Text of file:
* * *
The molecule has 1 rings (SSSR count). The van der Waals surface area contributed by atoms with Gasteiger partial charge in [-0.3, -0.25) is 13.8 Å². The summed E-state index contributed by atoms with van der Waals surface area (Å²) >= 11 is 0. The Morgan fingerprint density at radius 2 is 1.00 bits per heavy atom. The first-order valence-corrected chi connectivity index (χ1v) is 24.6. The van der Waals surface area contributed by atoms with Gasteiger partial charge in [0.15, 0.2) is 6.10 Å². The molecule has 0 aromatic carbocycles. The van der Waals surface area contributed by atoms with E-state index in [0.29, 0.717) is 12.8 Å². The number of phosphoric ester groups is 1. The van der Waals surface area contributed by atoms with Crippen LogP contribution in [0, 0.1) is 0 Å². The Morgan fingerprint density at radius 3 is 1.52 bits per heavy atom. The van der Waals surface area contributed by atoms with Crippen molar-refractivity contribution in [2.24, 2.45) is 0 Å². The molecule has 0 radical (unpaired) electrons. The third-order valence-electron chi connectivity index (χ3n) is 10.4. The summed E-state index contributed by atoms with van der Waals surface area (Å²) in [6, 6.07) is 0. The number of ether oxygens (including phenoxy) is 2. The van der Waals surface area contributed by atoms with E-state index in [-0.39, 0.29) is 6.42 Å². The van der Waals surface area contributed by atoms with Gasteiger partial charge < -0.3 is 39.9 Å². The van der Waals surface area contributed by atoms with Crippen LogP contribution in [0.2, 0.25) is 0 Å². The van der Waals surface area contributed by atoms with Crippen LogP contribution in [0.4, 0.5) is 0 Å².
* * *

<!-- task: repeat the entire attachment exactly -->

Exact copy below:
The molecule has 1 rings (SSSR count). The van der Waals surface area contributed by atoms with Gasteiger partial charge in [-0.3, -0.25) is 13.8 Å². The summed E-state index contributed by atoms with van der Waals surface area (Å²) >= 11 is 0. The Morgan fingerprint density at radius 2 is 1.00 bits per heavy atom. The first-order valence-corrected chi connectivity index (χ1v) is 24.6. The van der Waals surface area contributed by atoms with Gasteiger partial charge in [0.15, 0.2) is 6.10 Å². The molecule has 0 aromatic carbocycles. The van der Waals surface area contributed by atoms with E-state index in [0.29, 0.717) is 12.8 Å². The number of phosphoric ester groups is 1. The van der Waals surface area contributed by atoms with Crippen LogP contribution in [0, 0.1) is 0 Å². The Morgan fingerprint density at radius 3 is 1.52 bits per heavy atom. The van der Waals surface area contributed by atoms with Crippen molar-refractivity contribution in [2.24, 2.45) is 0 Å². The molecule has 0 radical (unpaired) electrons. The third-order valence-electron chi connectivity index (χ3n) is 10.4. The summed E-state index contributed by atoms with van der Waals surface area (Å²) in [6, 6.07) is 0. The number of ether oxygens (including phenoxy) is 2. The van der Waals surface area contributed by atoms with E-state index in [-0.39, 0.29) is 6.42 Å². The van der Waals surface area contributed by atoms with Gasteiger partial charge < -0.3 is 39.9 Å². The van der Waals surface area contributed by atoms with Crippen LogP contribution in [0.2, 0.25) is 0 Å². The van der Waals surface area contributed by atoms with Crippen LogP contribution in [0.4, 0.5) is 0 Å².